Among residents, there tended to be the view that both London and Washington were equal competitors for the colony, while Ottawa, was foreign and not as familiar, with Canada only being a couple years old itself. Among some residents, the choice of which country to remain with came down to the incentives they gave. Annexation to the United States was mostly supported by Victoria merchants, while the mainland supported joining Canada.

Among the residents though, there was a strong desire to remain part of the British Empire, and since there was little enthusiasm in London for the colony to remain as a colony, the logical path was to join Canada. Lord Granville, Secretary of State for Foreign Affairs in the British Parliament persuaded the Legislative Council to pass a resolution that supported Confederation with Canada. For the British residents of the colony, Confederation was the best path to keep the connection to Britain.

The Confederation League was formed in the colony in 1867, which included Amor De Cosmos, the eccentric and future premier of British Columbia and John Robson, another premier. This league was formed due to the fear of annexation to the United States, the growing debt due to the huge population growth and the need for government-funded services to support the population in the colony. Before long, it became popular enough to establish branches in New Westminster, Hope, Yale and Lytton. On Sept. 14, 1868, the league held its Yale Conference with 26 Confederation League delegates passing 37 resolutions, all of which outlined terms for joining the Dominion of Canada.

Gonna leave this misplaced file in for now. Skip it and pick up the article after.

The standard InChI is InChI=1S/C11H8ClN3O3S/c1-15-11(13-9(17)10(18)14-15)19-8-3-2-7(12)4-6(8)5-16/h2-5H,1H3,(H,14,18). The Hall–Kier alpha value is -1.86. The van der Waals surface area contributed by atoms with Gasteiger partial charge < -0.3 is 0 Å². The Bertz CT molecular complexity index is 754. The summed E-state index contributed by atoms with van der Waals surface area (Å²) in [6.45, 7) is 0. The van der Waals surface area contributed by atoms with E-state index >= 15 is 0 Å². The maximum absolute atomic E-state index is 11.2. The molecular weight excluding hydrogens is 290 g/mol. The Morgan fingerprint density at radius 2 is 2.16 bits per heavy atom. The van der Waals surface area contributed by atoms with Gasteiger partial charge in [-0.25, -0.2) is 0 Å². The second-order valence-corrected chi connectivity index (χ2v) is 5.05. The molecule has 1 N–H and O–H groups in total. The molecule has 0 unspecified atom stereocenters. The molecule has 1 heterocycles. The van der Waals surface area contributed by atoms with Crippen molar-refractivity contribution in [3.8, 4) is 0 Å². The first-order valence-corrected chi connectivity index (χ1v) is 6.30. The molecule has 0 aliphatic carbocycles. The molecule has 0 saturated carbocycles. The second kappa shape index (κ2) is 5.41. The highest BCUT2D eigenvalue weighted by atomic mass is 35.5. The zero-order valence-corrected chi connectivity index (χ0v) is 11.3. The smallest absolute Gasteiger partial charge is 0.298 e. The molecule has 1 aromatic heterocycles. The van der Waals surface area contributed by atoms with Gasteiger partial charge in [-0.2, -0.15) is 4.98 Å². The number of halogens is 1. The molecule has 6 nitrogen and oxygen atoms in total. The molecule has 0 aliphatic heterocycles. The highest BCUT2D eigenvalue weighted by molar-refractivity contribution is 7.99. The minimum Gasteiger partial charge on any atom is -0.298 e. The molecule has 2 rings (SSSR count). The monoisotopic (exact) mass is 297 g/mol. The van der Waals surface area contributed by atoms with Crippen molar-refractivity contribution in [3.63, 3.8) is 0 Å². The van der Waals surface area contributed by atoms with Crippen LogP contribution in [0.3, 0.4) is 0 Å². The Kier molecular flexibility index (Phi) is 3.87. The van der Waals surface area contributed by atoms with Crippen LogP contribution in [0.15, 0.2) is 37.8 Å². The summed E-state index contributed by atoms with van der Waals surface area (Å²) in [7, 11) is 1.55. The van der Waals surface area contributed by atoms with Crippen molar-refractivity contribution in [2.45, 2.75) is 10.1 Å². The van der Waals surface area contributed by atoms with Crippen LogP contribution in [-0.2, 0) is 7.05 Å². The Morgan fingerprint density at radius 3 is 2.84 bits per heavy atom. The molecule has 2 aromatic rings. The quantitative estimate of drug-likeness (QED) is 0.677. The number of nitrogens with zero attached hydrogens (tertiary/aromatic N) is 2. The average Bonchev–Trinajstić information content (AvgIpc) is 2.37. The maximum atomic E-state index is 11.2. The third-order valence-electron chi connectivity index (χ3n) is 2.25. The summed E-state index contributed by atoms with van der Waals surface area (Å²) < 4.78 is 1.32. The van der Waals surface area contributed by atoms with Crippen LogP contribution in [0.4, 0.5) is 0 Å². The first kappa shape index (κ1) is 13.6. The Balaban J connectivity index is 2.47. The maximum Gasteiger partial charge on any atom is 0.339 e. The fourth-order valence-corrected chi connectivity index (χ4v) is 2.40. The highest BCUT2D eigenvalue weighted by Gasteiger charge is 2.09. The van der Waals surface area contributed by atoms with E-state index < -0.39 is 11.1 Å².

In 1869, Governor Frederick Seymour, who was opposed to joining Confederation, suddenly passed away. As it turned out, this was good fortune who those who supported joining Canada. Anthony Musgrave replaced him, and he would support joining Canada.

One year after Canada acquired Rupert’s Land, British Columbia would join Confederation, but it did so on the promise of a connection to the rest of the country. There was little point in having a province so isolated from the rest of the country, and a road or railroad was the only way to make this new arrangement work. In return for joining Confederation, the Canadian government would also assume the colony’s debt.

It is a common myth that British Columbia demanded a railroad in return for joining Confederation, but this was not the case. The main concern was maintaining a connection to Britain, while also having the debt forgiven. Most residents of the colony believed that a wagon road would be built into the province, and little else. In fact, the Confederation League, when it made its resolutions, only asked for a wagon road to link the province.

Sir John A. Macdonald instead proposed the railroad as a substitute, as it was not only a method to connect British Columbia to Canada, but to encourage settlement in the Prairies and to assert Canadian control over that land.